Tuesday, February 7
Hidden Figures: The History Behind the Movie
A 1987 Canterbury graduate, parent of a current Fourth Form student, and co-author of the book that inspired the movie Hidden Figures, Dr. Duchess Harris will lead a discussion about the Black women who worked at NASA in the 1950s. A granddaughter of one of these women, Miriam Daniel Mann, Dr. Harris will share stories and experiences of her grandmother as one of 11 "human computers" who made key contributions to America’s space program. By performing advanced mathematical calculations, these heroes made it possible for the nation’s astronauts to fly into space and safely return to Earth.
Thursday, February 9
THE SOCIAL RESPONSIBILITY OF COLLEGE ATHLETES
Members of The Ohio State University football team will host a virtual conversation on the important platform of college athletes as models of social and community responsibility. In conjunction with this session, Canterbury Varsity Football Co-Captains will kick-off a "Souper Bowl" food drive to benefit the New Milford Pantry, in which they hope to inspire our entire Saints community to give back to the communities in which we live and play.
Tuesday, February 14
LGBTQ+ Vocab and Identities: What to Know & How to Talk About It
Hosted by Gender Sexuality Alliance (GSA)
GSA will host an interactive session during which we will explore the terms within the LGBTQ+ umbrella. We’ll learn about words and phrases that are outdated and those contemporary ones that are more accurate and inclusive. Attendees will take the time to consider and explore their own identities as well as learning about the spectrums that those identifiers fall within. Finally, we will take some time to explore current events in LGBTQ+ communities in the U.S. and around the world.
Tuesday, February 21
Rise in Antisemitism & Hate Speech
What is antisemitism? How does it show up in contemporary settings? Why does it persist? In this interactive session, we will discuss the rise in antisemitism and hate speech—particularly how it impacts individuals and communities.
Tuesday, February 28
Poverty & Hunger: Global & Local
Hosted by Ms. Karen Pease Marino, Board Member, United Nations Association of SWCT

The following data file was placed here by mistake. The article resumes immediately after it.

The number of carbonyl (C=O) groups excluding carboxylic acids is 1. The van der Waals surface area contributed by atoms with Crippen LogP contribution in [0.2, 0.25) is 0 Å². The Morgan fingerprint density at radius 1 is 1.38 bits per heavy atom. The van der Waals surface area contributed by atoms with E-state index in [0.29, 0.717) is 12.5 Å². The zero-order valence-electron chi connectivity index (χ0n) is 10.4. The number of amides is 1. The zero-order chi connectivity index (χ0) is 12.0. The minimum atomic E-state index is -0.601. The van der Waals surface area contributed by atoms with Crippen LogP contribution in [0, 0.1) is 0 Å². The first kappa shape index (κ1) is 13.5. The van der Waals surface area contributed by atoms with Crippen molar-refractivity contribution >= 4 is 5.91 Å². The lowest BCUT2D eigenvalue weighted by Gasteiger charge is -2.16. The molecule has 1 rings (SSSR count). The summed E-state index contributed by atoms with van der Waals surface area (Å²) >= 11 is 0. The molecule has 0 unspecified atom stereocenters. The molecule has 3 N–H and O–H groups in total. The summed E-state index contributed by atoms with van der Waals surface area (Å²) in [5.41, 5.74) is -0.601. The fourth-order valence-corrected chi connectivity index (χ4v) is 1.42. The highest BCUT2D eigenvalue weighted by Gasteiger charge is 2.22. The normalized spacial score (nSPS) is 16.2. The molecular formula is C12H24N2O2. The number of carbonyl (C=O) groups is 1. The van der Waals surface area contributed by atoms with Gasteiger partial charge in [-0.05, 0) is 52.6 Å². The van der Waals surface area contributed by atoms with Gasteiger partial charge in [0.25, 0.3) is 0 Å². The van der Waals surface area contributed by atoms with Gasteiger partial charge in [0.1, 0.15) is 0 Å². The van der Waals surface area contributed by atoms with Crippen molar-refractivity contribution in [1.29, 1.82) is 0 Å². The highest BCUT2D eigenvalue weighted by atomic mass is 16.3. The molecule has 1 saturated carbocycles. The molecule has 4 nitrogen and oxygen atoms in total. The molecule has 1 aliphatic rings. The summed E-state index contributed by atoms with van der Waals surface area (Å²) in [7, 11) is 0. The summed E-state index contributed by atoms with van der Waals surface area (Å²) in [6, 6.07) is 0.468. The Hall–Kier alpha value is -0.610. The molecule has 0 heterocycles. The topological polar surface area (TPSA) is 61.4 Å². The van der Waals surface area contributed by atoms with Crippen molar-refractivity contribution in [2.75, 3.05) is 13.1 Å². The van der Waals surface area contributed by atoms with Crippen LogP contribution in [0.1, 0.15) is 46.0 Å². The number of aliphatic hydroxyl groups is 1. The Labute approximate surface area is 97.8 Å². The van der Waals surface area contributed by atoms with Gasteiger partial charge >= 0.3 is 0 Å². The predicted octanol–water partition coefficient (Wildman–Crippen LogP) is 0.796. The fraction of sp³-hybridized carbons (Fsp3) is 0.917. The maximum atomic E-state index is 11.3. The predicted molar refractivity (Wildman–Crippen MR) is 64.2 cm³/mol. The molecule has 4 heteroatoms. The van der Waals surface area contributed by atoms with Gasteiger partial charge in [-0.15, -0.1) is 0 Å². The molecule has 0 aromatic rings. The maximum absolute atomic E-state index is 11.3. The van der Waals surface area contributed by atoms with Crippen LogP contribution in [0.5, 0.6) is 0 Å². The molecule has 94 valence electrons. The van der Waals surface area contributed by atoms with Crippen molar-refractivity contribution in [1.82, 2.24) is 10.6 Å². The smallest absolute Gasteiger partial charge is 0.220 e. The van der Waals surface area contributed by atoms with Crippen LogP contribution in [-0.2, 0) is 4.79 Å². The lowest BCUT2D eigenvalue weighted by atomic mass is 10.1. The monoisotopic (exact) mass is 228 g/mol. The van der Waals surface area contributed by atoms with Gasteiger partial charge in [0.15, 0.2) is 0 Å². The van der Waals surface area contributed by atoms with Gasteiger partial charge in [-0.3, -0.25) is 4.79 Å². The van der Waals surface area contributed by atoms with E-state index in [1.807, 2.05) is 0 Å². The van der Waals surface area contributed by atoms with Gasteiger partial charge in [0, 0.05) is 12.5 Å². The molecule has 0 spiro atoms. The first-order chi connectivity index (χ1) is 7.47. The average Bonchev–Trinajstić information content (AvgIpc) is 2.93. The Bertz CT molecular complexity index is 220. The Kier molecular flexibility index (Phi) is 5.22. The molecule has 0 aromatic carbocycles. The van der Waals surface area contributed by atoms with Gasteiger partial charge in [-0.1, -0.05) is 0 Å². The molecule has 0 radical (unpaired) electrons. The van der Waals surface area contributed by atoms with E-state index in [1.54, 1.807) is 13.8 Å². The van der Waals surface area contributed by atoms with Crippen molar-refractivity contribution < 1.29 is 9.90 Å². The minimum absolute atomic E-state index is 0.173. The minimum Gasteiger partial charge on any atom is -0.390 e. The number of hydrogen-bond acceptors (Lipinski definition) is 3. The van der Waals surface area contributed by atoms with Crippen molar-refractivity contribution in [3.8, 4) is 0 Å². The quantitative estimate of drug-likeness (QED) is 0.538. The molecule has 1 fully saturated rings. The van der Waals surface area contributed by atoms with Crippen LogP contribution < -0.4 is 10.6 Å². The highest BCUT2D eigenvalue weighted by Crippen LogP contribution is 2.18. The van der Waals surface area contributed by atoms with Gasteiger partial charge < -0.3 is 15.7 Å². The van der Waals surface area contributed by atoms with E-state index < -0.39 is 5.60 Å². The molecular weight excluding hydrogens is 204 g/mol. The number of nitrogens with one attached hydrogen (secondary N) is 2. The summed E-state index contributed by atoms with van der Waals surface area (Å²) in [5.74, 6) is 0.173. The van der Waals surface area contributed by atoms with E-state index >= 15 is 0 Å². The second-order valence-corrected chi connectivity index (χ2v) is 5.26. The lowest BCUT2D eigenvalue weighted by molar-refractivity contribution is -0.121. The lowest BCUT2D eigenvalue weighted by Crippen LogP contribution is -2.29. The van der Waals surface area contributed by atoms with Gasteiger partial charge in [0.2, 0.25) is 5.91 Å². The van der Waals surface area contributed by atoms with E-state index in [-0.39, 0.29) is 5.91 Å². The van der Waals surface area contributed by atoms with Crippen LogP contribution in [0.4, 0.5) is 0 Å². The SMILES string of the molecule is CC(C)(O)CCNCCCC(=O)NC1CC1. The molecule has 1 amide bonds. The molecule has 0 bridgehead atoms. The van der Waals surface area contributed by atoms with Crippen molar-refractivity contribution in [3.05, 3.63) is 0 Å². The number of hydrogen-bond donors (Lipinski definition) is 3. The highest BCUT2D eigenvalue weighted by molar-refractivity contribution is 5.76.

What is extreme poverty? How does it affect women globally and locally? Karen Pease Marino, Creative Director at Canterbury and a Board member and volunteer for the United Nations Association of Westport, Southwest Connecticut Chapter, will speak about the effects of extreme poverty on women and families living in Uganda, as well as close to home in Connecticut. As “No Poverty” is the first of the United Nations’ 17 Sustainable Development Goals, she will also discuss how these goals are interconnected.
Thursday, March 2
Oxfam Hunger Banquet
Hosted by Sacristans
Since 1974, Oxfam has been working with volunteers to create awareness of hunger and inequality. Oxfam Hunger Banquets give you the opportunity to make a difference, both locally and globally. This is an interactive event that brings statistics about poverty to life. You will learn about food security and raise awareness about the role we can all play in stopping hunger. You will take action for a safer, fairer climate. You will also learn about simple things you can do in your everyday life that can make a big difference in helping to end hunger.
“This is an opportunity to come together to educate about and discuss issues of race, gender, sexuality, ability, and myriad aspects of our intersectional identities. Through the series, we consider how we can begin to move closer to creating a just, humane, peaceful, equitable, and sustainable world by working together.”
— D’Amour Center for faith, service & justice Director Tracy Garcia-LaVigne P ʼ14, ʼ16, ʼ17, ʼ20, ʼ23